There are others who face the conundrum Sreelakshmi herself did that of being damaged goods and the girl who ate a wasp, especially when life serves up unhappy experiences to compound an already miserable existence – “Would you spit or swallow? Would you crumple or fight?” The characters deal with the many headed hydra that is the internet which can label and shame one  as ‘Pussy – Mouth’ for a moment’s silly indiscretion, online stalking, body shaming, terrorism and the constant, grinding pressure to conform to societal norms be they ever so suffocating.
Nair has a gift for telling stories that boast of the robust prose, muscle and sinew favoured by the author in this tale as well. Her characters are delicately sketched out and pulse with life as they leap off the pages into the consciousness of those who have gotten to know them so intimately. Whether it is a hate – filled, nightmare of a blind sister who feeds on her younger sister like a parasite or even, the long suffering mother of a disabled child, who is dangerously close to following through on her intention to take his life, these are folks who leave indelible imprints.
Ultimately though is it Sreelakshmi, who burrows into the head and heart with her tragic tale of discovery that “Ghosts and writers are more alike than you think.”
This review was originally published by The New Indian Express.

Saturday, November 10, 2018

A Bonafide Feminist Classic


I’ll go right ahead and write this down: Khadija Mastur’s “The Women’s Courtyard” is one of the most satisfying novels I have ever read. It is elegant, poignant and utterly unputdownable. There is much to be said about Mastur’s simple, frills and frippery free style of storytelling and Daisy Rockwell deserves a shout out for doing justice to this manuscript which has been translated from Urdu (Aangan). 

Aliya finds herself securely sealed within the suffocating confines of her home, relatively safe from the troubles of a world in turmoil with the final stages of India’s struggle for freedom playing out and the partition looming ahead. But she is all but cut off from an outside world with its endless possibility for one who dreams of self – sufficiency, and left to keep her hopes alive amidst the broken dreams and carnage of conflicting ideologies evidenced by her extended family.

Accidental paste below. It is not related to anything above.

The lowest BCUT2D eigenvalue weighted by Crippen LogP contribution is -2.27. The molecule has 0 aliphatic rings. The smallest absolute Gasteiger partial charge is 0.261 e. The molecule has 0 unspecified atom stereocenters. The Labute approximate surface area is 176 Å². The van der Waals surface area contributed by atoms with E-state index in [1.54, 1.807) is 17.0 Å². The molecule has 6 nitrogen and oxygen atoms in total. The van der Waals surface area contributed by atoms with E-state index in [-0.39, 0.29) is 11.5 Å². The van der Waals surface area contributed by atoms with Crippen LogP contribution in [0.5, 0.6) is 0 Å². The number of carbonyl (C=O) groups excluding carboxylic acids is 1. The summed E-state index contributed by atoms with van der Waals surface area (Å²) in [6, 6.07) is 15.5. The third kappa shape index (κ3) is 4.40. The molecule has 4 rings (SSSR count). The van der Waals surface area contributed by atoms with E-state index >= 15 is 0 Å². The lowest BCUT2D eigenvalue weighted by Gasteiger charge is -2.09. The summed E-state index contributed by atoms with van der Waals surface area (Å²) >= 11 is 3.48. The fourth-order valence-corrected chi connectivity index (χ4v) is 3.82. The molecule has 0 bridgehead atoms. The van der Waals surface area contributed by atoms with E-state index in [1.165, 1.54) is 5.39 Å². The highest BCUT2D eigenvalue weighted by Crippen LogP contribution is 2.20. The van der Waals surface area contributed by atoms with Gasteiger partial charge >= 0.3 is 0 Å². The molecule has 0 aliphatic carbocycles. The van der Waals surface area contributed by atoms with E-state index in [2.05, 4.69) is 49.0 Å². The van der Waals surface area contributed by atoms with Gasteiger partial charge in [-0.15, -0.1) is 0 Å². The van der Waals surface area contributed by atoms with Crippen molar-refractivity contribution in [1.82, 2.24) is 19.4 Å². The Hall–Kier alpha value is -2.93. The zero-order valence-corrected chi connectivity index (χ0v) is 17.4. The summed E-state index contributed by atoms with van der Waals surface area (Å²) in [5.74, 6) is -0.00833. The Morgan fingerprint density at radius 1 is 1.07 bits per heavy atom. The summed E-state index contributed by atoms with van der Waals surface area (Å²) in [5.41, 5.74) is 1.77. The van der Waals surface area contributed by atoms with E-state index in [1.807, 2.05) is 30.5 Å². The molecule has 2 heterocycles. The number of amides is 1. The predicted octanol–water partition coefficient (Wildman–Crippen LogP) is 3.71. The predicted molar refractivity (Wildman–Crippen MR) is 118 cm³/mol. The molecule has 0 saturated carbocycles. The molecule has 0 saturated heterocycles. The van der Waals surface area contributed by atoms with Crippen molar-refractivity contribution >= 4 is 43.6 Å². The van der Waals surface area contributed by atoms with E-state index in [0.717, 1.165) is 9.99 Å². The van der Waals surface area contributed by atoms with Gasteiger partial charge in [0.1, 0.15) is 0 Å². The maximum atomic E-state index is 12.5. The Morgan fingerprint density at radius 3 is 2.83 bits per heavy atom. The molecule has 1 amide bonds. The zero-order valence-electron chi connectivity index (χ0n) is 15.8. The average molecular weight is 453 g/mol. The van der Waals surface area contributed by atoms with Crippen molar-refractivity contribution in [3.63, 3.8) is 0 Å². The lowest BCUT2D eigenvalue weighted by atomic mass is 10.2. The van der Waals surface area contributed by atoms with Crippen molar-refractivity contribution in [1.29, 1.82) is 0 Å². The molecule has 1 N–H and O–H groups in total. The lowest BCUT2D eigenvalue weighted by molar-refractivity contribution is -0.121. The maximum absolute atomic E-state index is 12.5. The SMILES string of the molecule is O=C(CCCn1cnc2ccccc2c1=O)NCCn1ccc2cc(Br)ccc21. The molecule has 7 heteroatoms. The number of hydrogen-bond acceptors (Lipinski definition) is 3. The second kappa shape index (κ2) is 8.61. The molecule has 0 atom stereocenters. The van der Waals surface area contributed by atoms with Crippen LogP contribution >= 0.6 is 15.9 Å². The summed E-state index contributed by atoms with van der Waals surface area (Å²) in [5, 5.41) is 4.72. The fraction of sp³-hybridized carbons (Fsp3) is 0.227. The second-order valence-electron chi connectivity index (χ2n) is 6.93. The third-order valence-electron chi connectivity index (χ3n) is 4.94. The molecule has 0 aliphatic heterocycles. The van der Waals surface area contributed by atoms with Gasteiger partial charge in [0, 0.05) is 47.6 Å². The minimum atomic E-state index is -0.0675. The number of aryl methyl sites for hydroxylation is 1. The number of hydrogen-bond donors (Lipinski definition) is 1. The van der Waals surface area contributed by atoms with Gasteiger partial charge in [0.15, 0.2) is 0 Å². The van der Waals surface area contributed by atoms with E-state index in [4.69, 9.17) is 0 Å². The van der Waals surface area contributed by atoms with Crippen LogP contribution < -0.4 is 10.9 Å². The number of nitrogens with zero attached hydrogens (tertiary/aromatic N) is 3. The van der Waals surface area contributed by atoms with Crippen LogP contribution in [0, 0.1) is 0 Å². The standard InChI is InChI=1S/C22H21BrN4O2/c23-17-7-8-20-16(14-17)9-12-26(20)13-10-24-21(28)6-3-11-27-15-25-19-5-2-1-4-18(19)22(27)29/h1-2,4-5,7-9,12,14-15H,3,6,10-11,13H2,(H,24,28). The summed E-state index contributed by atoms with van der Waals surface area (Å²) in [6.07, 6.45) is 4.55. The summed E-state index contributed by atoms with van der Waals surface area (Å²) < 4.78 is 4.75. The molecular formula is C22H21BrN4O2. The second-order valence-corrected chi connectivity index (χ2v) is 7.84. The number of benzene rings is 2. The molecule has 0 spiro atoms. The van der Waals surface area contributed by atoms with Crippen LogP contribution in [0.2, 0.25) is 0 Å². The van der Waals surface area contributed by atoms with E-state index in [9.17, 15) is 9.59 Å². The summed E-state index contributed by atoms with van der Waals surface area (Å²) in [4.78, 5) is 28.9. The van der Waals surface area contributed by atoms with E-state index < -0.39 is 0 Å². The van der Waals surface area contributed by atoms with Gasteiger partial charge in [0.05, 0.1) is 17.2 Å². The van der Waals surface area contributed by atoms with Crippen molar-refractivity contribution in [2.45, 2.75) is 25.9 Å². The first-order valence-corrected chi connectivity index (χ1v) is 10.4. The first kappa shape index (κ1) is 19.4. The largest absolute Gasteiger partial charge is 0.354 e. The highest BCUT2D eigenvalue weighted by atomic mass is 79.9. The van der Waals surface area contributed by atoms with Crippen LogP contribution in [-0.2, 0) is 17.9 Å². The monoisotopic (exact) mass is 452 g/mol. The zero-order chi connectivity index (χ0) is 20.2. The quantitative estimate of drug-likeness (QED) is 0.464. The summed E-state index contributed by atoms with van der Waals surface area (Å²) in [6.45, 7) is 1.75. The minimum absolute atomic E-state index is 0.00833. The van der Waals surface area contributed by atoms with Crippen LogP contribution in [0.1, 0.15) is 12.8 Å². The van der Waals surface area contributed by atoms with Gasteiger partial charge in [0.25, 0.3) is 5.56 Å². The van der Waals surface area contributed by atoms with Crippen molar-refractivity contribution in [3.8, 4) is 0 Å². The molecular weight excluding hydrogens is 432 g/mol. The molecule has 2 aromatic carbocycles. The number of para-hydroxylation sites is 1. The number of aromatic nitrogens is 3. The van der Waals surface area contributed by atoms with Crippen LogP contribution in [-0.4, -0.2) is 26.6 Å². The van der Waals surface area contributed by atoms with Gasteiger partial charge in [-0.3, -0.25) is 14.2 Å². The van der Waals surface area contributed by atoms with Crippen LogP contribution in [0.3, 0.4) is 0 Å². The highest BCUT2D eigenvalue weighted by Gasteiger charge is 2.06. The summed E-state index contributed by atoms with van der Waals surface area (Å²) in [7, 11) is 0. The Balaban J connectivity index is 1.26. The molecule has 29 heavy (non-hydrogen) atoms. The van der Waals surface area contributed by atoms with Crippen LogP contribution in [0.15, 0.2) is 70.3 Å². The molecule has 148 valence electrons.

The protected environment she has grown up in proves insufficient to the task of shielding her from the trauma of losing her beloved elder sister Tehmina and dear friend, Kusum to suicide when they invest too heavily in the possibility of heady love and romance in the otherwise arid landscape of their lives only to be left utterly devastated. These episodes leave her with no faith where romance is concerned, especially since she is also an appalled witness to the marriages of her mother and aunt, to men who are more wedded to their politics. Aliya is horrified by both the anger and pettiness of her mother as well as the emotional ruin her aunt is. Yet, with a wisdom that belies her years, she is filled with compassion, has a reservoir of good sense and never ceases to care for her tormented loved ones, choosing to learn from their mistakes while teaching herself to shield herself from the pain wrought by irredeemably bad judgement.
Interestingly enough in this cloistered space, reserved for women, men who are related by blood seem to have right of access and given a surprisingly free hand to romance, stalk, molest or manipulate their cousins. There is Safdar, who loved Tehmina to death, Shakeel who has little qualms about stealing from his cousins, and Jameel who refuses to take no for an answer. Aliya is adamant when it comes to rejecting Jameel’s love for her, despite a certain physical attraction, fully aware that he has wronged another cousin Chammi, writes middling poetry, hasn’t distinguished himself in the professional sphere and is a little too much like the other men in her life given to sacrificing their women and children on the altar of their politics.
Love triangles are usually tedious affairs but the prickly one between Aliya, Chammi and Jameel is beautifully realized. The book is radically ahead of its time in giving us a heroine who adamantly sticks to her guns when it comes to resisting patriarchy even when enforcers pressure her with the prospects of love and marriage, which Aliya realizes are both likely to entrap her more surely than the chains she has been struggling against all her life. Mastur doesn’t spare the women who enable sexism either. Aliya’s mother in particular is a gut wrenching example of a gender traitor. A magnificent book that depicts the bitter battles women fight, far from the battlefield.

Tuesday, November 06, 2018

Hogging in Hyderabad